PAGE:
- Quality of Life & Wellness
Unsolicited Advice: Handle It Before It Handles You
Who Asked You?
Now, more than ever, you are hard pressed to go a single day without someone telling you what they think, or vice versa. “That outfit does wonders for your figure.” Does that mean my figure needs help? “Have you ever considered going back to school?” Are my credentials a joke? It’s everywhere you look; people sharing what’s on their minds or you explaining why you hold a particular opinion. Ever wonder why?
“Advice is a form of nostalgia. Dispensing it is a means of fishing the past from the garbage, wiping it off, and recycling it for more than it’s worth,” Baz Luhrman.
Advice brings people together, or it can. But more often than not, it can truly divide us. Unsolicited advice is the worst offender. “I’m sorry, did I ask if these pants make me look fat?” “What do you mean I should stay in college until I finish my degree when I’m so miserable?” How does one stay friends, or leave bridges unburned when unsolicited advice is given or received? Here are some tips.
It’s Better to Give than to Receive?
Really? One thing I’ve learned as I go through life, you can’t control other people, try as you might. What you can control is you. In my humble, unsolicited opinion, if you aren’t a fan of receiving unsolicited advice, stop dispensing it. You know that “do unto others” concept we keep hearing about…ever give it a try when it comes to advice? Try practicing what you preach and dial back giving advice if you don’t appreciate getting it. And if, by chance, you love receiving unsolicited advice…consider that others may not be as receptive as you are.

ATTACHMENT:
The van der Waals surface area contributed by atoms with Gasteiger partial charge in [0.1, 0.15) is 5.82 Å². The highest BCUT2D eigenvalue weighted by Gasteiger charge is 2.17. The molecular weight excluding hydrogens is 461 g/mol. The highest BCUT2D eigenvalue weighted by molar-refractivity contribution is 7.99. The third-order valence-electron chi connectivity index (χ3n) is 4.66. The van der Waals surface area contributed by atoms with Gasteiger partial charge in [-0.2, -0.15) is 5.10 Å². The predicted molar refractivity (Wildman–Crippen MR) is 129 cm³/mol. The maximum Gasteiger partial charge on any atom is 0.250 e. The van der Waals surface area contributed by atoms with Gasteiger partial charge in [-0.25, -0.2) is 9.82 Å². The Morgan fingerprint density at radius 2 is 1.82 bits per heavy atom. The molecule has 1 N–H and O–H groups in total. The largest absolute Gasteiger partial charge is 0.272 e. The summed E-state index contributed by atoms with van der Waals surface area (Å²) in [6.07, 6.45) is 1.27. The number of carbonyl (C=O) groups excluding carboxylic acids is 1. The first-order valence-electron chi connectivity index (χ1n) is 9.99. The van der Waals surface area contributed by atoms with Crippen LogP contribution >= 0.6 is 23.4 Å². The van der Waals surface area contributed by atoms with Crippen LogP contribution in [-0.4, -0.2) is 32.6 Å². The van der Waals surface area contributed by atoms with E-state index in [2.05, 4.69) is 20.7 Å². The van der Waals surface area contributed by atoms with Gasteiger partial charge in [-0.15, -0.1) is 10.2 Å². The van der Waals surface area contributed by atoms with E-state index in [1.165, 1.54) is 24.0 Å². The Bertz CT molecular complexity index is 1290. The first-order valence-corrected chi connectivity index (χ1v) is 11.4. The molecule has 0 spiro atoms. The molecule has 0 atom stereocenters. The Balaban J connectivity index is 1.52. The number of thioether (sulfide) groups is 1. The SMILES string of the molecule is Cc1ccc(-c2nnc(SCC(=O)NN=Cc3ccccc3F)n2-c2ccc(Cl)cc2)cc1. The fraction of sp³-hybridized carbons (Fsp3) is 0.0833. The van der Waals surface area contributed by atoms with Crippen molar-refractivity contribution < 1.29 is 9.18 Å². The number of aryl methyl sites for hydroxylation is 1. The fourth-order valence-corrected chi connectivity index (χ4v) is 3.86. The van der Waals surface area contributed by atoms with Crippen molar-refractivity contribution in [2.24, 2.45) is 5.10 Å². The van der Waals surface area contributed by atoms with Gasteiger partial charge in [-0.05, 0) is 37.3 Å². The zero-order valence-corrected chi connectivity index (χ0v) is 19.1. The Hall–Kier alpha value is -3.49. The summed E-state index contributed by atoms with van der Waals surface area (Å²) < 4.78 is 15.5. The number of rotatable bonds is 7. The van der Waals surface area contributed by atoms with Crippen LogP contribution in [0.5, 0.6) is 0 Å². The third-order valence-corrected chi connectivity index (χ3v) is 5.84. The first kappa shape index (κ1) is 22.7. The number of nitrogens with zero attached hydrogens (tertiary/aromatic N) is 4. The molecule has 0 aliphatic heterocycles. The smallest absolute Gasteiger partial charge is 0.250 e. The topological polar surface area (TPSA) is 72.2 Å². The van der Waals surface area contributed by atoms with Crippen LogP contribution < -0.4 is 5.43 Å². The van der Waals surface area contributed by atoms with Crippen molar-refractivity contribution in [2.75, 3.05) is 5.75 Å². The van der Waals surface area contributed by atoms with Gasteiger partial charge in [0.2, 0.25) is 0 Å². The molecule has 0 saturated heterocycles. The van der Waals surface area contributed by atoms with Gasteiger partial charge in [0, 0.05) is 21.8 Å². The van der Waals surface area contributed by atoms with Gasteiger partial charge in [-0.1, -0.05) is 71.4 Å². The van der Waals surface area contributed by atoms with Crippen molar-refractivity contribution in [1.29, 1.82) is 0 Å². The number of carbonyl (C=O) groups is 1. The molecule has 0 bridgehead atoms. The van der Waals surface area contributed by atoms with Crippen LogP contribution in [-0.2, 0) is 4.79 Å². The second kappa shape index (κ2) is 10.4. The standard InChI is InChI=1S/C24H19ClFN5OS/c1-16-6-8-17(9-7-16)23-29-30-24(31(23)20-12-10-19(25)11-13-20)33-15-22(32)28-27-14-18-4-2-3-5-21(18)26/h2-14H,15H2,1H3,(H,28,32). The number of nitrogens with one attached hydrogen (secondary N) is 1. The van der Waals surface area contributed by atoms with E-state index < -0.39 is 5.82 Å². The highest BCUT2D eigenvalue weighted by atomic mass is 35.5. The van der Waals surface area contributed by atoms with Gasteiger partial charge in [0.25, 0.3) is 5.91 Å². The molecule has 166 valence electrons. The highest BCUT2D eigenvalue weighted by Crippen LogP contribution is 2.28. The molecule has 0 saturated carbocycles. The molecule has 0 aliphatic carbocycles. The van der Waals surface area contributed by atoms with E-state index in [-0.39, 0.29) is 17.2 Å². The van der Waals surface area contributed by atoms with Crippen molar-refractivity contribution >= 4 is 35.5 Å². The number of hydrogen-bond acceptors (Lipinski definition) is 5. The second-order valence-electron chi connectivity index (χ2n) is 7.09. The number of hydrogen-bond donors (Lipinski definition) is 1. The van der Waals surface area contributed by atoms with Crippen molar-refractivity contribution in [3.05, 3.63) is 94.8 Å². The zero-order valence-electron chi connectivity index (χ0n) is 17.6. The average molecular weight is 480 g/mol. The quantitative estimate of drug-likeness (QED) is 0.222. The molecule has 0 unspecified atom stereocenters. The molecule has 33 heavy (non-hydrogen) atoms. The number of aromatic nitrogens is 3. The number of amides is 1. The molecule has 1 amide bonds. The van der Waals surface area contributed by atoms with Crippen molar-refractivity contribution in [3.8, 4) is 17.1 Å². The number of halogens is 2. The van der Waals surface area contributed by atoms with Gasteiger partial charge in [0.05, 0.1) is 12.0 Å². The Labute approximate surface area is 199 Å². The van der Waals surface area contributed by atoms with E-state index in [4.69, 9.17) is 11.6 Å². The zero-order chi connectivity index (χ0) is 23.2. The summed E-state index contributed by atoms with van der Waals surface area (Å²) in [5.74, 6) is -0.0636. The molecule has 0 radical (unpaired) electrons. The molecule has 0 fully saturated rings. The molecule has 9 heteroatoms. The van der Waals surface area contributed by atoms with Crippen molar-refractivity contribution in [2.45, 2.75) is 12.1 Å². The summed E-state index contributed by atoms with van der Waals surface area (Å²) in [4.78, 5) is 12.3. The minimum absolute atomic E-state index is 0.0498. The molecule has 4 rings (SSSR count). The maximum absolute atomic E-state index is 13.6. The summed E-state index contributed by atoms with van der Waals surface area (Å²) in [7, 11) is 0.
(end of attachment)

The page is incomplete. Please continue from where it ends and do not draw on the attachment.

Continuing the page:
For example, your co-worker just got engaged and is about to endeavor to plan her own wedding. You yourself are or have been married and have tons of great tips & tricks you think will save her time and headache. Bless you for being so considerate! Before you let your pearls of wisdom fly though, stop, and consider…did she ask you for help? Does she want to know where to score a deal on a cake? Is she interested in knowing what NOT to add to her gift registry? Would she be heartbroken if her ceremony wasn’t captured on video? Maybe. Try to hold your advice until she asks for it. Odds are you won’t have to wait long, and then not only can you help her out, but she’ll be eager to hear what you have to say. Win : win!